Pro Tour Fate Reforged Modern Introduction

Posted in PRO TOUR FATE REFORGED on February 6, 2015

By Jacob Van Lunen

Jacob Van Lunen began playing Magic in 1995. He has participated in organized play at every level of competition and was a member of the winning team at Pro Tour San Diego in 2007, thanks to an innovative draft strategy. As a writer, Van Lunen has had more than three hundred Magic strategy pieces published

Pro Tour Fate Reforged brings Modern to Magic’s biggest stage. Most of you are probably familiar with Modern after Pro Tour Born of the Gods and the World Championship, but this weekend promises to deliver exciting new strategies that haven’t previously been a part of the Modern canon. Let’s discuss the types of decks we can expect to see this weekend in an effort to further understand the current state of Modern!

Birthing Pod decks were a force to be reckoned with in previous Modern events. Birthing Pod brought a big game to the table: Aggressive creature strategies found themselves in stalled situations that would usually end with the Birthing Pod player assembling one of its combos. Control decks couldn’t play a truly long game because a resolved Birthing Pod at any stage of the game resulted in defeat. Midrange strategies were forced to play cards like Anger of the Gods in their main deck to stand a chance. The banning of the powerhouse artifact opens the door for countless decks to make an appearance.

Similarly, the under-costed card advantage engines of Dig Through Time or Treasure Cruise pushed a lot of cards out of the Modern spotlight. Thoughtseize, Inquisition of Kozilek, and other strong discard effects were neutered because players could simply refill their hand for one or two mana in the clutch. We can expect to see a lot of targeted discard in the wake of Dig Through Time and Treasure Cruise having been banned.

What decks should we expect to see?

Black-Green midrange strategies are the big winner with the recent bannings. Thoughtseize, Inquisition of Kozilek, and Tarmogoyf are major players again with Treasure Cruise and Dig Through Time out of the format. These decks aim to disrupt their opponents with the best targeted discard in the format, remove creatures with some of the best spot removal spells available, and attack the opponent with some of the format’s best threats. Abzan versions of the deck will likely be the most popular, using Lingering Souls, Path to Exile, and Siege Rhino to dominate the mid-game after early discard and removal picks apart the opponent’s game plan. Jund versions of the deck gain access to Lightning Bolt, Chandra, Pyromaster, and Terminate to make the deck stronger in a creature-heavy metagame, but worse against combo and burn decks. Straight Black-Green versions of the deck will also show up, relying on consistency over power.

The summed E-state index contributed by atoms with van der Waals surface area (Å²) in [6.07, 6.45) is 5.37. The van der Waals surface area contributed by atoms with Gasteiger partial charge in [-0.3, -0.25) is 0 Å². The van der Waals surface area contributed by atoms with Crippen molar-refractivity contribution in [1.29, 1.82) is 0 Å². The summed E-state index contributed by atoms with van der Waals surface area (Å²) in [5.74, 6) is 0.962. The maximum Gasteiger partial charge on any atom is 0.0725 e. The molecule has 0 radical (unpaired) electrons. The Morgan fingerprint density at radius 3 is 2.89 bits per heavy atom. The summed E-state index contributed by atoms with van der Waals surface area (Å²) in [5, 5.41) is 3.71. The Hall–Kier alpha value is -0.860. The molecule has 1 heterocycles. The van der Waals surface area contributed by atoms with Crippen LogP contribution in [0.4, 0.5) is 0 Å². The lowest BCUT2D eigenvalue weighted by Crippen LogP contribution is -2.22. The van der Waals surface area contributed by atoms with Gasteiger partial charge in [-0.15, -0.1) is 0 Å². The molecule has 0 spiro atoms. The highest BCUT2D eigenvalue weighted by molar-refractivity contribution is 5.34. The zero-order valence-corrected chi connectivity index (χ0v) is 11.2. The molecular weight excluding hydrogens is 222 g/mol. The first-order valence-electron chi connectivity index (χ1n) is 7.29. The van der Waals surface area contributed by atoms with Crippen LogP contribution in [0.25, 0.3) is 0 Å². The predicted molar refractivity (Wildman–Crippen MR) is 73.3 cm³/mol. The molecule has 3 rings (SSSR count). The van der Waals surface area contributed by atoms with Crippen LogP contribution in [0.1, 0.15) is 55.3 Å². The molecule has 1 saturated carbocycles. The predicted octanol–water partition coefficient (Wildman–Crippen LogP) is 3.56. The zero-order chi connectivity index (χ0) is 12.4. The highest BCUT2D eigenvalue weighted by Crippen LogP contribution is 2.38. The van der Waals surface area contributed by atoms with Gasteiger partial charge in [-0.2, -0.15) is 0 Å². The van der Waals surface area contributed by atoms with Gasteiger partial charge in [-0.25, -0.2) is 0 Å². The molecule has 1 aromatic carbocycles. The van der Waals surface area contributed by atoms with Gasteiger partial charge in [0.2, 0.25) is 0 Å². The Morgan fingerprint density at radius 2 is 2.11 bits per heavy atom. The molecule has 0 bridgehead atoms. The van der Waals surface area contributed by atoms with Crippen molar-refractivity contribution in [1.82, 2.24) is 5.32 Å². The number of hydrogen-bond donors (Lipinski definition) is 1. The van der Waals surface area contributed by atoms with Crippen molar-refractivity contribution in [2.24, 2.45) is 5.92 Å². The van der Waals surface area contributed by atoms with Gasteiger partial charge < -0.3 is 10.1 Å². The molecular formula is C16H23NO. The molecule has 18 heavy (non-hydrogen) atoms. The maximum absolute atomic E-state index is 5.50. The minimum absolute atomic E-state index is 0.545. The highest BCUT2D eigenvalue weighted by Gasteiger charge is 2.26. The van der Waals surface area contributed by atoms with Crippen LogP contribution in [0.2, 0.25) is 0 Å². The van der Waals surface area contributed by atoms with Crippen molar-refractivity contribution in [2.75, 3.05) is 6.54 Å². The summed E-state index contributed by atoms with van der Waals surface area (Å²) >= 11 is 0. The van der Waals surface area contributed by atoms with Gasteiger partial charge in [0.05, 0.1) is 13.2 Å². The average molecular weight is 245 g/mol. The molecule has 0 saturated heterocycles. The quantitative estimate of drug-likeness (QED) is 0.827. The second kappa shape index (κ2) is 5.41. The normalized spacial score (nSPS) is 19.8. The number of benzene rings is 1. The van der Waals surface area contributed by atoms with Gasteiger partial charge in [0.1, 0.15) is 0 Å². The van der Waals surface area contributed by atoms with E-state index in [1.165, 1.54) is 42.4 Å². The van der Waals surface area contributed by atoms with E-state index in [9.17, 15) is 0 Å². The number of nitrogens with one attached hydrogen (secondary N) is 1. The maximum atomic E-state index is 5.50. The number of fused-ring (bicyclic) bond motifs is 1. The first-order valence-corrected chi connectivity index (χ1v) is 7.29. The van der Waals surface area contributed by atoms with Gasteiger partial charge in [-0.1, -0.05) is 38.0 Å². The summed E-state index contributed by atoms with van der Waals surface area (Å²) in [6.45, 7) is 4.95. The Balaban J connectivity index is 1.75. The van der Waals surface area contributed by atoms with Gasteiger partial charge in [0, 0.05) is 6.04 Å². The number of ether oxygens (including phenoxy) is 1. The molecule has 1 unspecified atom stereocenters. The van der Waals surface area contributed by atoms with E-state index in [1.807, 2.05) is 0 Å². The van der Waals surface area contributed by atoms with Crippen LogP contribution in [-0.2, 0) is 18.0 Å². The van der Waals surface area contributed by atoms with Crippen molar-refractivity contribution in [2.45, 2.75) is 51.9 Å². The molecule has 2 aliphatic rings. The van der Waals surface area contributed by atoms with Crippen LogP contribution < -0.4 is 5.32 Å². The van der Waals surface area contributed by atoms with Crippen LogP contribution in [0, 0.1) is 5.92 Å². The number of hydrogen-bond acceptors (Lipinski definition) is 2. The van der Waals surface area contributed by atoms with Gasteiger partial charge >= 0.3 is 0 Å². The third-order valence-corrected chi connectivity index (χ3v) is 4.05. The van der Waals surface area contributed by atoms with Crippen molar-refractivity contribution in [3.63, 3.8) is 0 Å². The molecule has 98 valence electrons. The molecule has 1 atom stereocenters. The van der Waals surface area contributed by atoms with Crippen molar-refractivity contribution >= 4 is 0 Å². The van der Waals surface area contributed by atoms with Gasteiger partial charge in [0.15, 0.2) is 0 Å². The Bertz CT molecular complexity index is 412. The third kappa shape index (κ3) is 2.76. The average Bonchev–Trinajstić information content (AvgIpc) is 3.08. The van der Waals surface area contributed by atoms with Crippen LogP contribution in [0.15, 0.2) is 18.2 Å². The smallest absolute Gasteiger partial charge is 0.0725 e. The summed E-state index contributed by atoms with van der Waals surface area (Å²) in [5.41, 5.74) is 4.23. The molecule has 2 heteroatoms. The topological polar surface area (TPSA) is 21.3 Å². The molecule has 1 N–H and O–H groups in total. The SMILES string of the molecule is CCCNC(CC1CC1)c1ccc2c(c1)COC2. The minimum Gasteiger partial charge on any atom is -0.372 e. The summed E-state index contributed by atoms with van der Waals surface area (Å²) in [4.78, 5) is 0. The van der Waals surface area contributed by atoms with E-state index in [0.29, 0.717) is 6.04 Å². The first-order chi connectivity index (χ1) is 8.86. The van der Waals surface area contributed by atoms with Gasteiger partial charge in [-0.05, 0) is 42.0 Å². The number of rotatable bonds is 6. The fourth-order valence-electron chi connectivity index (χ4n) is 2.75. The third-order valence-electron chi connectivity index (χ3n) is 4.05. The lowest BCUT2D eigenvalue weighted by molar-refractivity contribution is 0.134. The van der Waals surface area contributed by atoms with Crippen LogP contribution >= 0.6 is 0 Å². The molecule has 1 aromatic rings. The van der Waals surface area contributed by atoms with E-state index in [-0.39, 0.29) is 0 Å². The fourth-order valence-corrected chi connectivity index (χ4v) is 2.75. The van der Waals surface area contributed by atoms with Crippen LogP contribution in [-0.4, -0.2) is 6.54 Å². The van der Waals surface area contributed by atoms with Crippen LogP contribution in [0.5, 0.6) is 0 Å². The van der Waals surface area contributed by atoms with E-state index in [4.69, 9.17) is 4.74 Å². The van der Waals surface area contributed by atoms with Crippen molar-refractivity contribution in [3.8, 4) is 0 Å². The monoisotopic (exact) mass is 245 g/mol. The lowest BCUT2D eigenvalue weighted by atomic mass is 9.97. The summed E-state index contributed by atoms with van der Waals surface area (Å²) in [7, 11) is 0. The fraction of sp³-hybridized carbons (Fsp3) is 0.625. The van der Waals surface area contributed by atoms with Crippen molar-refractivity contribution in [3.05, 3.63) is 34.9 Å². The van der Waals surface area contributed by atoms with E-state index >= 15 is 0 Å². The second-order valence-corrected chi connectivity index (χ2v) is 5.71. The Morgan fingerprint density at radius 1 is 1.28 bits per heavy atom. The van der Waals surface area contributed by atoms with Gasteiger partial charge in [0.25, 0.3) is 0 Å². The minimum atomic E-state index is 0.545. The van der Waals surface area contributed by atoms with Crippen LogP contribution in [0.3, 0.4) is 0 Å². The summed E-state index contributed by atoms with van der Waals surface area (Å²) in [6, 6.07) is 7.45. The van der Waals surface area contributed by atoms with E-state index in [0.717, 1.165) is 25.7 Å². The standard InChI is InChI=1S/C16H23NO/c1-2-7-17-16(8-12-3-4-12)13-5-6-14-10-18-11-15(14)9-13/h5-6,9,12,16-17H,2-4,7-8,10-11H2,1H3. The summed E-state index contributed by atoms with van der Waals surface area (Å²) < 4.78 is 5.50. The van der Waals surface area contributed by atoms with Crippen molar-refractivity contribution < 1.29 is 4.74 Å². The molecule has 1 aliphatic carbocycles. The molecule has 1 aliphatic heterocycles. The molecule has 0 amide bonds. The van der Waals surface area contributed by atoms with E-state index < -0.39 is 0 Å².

Splinter Twin is the combo strategy of choice in Modern right now. This deck aims to combine either Pestermite or Deceiver Exarch with Splinter Twin or Kiki-Jiki, Mirror Breaker. By copying Pestermite or Deceiver Exarch, the player can then untap either Kiki-Jiki, Mirror Breaker or the creature enchanted with Splinter Twin, this process can be repeated an unlimited number of times to attack the opponent for actual billions of damage. Some versions of the deck splash green for Tarmogoyf to make the deck have a more reasonable tempo angle. Other versions of the deck may be splashing black for Tasigur, the Golden Fang and targeted discard like Thoughtseize to better protect the combo.

Affinity is the aggressive strategy of choice. The deck aims to empty its hand of cheap artifacts as quickly as possible to end the game in the blink of an eye. Key cards like Cranial Plating and Arcbound Ravager make this deck an extraordinarily difficult opponent for anyone without a sufficient sideboard plan. Temur Battle Rage may make an appearance in some versions of this deck as a supercharged Berserk to combo with Cranial Plating. Some versions of the deck will be taking advantage of Ensoul Artifact, which can often make a 5/5 haste creature for just two mana.

Aggressive red decks will also show up in some number. Eidolon of the Great Revel does a tremendous amount of damage in a format where the vast majority of cards cost one or two mana. Eidolon, along with Goblin Guide and Monastery Swiftspear, are backed up with a flurry of burn spells to leave the opponent in ashes. The deck is as consistent as they come and players could be seeking to get free wins against a field that’s going to 15 by fetching up and untapped Overgrown Tomb to cast Thoughtseize on the first turn. In general, Modern decks play much better when going first, but the red deck ascends this truth by simply aiming to resolve six or seven total spells.

Jeskai Control decks could be aiming to take advantage of the format’s current state by combining Path to Exile and Lightning Bolt with Snapcaster Mage to dominate the early to mid game against creature opponents. The deck usually wins with some combination of Vendilion Clique, Snapcaster Mage, and Restoration Angel. Sphinx’s Revelation was unable to fight a long game against Birthing Pod, but, with the new bannings, we could see the format’s biggest draw spell return to action.

We’ve only scratched the surface of the decks we can expect in the Modern portion of this weekend’s Pro Tour.